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Lantz : t Tampa was easier Well, actually one big reason, I hate to say this, wasn't the University that kept me here, but it was the fact of seeing my son waterskiing behind a boat, and I thought where could I do this In California so easily since we lived on Lake Carroll Hewitt : t That's great! The University never knows what keeps us here! When you think back over your years here, what do you see as the best changes or the worst changes that have taken place in the twenty-five years? Lantz : t Well, I'm not sure which is the best I think certainly that, and I hate to think of growth because you trade one for another I think we have lost that small college atmosphere We have lost a sense of collegiality in some ways between colleges We have become more and more concerned about turf, although I think that is slacking up in recent years I don't think that it is nearly the problem that it was ten or fifteen years ago Probably the growth of the emphasis on research, which is probably a weakness, in some of the areas People who are more scholarly have been brought in Those of us in the early days were primarily interested in teaching Although there was a good bit of writing in those days, alot of support to give papers at various places, but it didn't feel like your livelihood or your existence depended upon research, whereas today that is the orientation I think in those days one did papers because they were an intricate part of his teaching or his research that he was teaching, whereas today, it's "I better write some papers or I'm not going to get any salary increase ." Hewitt : t Right There was a different motivation . Lantz : t Yes t I think the motivation has changed for that 1 5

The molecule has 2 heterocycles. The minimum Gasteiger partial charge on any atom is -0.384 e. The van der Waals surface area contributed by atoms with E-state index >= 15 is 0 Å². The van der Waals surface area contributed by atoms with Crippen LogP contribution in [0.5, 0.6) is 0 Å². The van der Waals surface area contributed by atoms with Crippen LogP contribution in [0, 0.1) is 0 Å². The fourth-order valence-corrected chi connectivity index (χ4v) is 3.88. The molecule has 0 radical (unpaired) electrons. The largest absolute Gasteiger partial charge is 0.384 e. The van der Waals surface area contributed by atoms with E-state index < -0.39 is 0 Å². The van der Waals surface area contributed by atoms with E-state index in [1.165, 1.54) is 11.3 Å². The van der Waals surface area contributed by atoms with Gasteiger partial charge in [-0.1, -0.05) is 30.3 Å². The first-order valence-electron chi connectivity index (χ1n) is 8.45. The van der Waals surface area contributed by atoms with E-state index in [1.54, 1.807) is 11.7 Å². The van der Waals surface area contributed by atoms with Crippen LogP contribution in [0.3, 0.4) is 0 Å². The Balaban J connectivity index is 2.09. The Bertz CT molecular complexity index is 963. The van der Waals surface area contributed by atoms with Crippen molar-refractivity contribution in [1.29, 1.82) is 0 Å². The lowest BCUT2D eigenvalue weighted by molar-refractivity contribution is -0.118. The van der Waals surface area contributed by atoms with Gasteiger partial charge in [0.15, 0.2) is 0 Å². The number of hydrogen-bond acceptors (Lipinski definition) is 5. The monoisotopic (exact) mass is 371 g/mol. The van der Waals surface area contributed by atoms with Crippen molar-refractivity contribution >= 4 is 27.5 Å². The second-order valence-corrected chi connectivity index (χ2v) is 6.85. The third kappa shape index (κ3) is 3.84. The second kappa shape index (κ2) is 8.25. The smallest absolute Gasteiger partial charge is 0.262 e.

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Hewitt : t Do you find that the students have changed very much over the years? Lantz : t Yes, I think somewhat I think in the '60s . I hope you really edit all this! I think in the very early '60s there were alot of students who were bright ; but who came from marginal socioeconomic backgrounds who couldn't have afforded to go away to the University of Florida or FSU They ended up coming to USF Many of these were women that come to the University So we had a number of older students besides the young students Many of them, at least in the College of Education were kind of career oriented . Then I think in the latter part of the '60s as the Civil Rights movement got going there was alot of interest among students in causes They tended to be other directed Including these that were sort of career oriented They really wanted to do something in society I think today, the orientation, I don't know, if it's concerned with my career Its a much more self-oriented group I may be wrong, but one isn't sure I remember a student as I was waiting to pick some people up to take them over to the University Restaurant, he says, "You know, you guys talk a good game, but there is very little action I don't see any faculty over there ." Hewitt : t Now it seems sometimes like it's the faculty who are trying to get the students involved in some issue or cause Did you feel like you knew students better then? Were there individual students or groups of students who would come by offices and talk or who felt like, with the campus being smaller, that faculty were more accessible to them? Lantz : t Yes, I would say that more students came by in those days because our offices were usually near where our classes were, whereas today your isolat1 6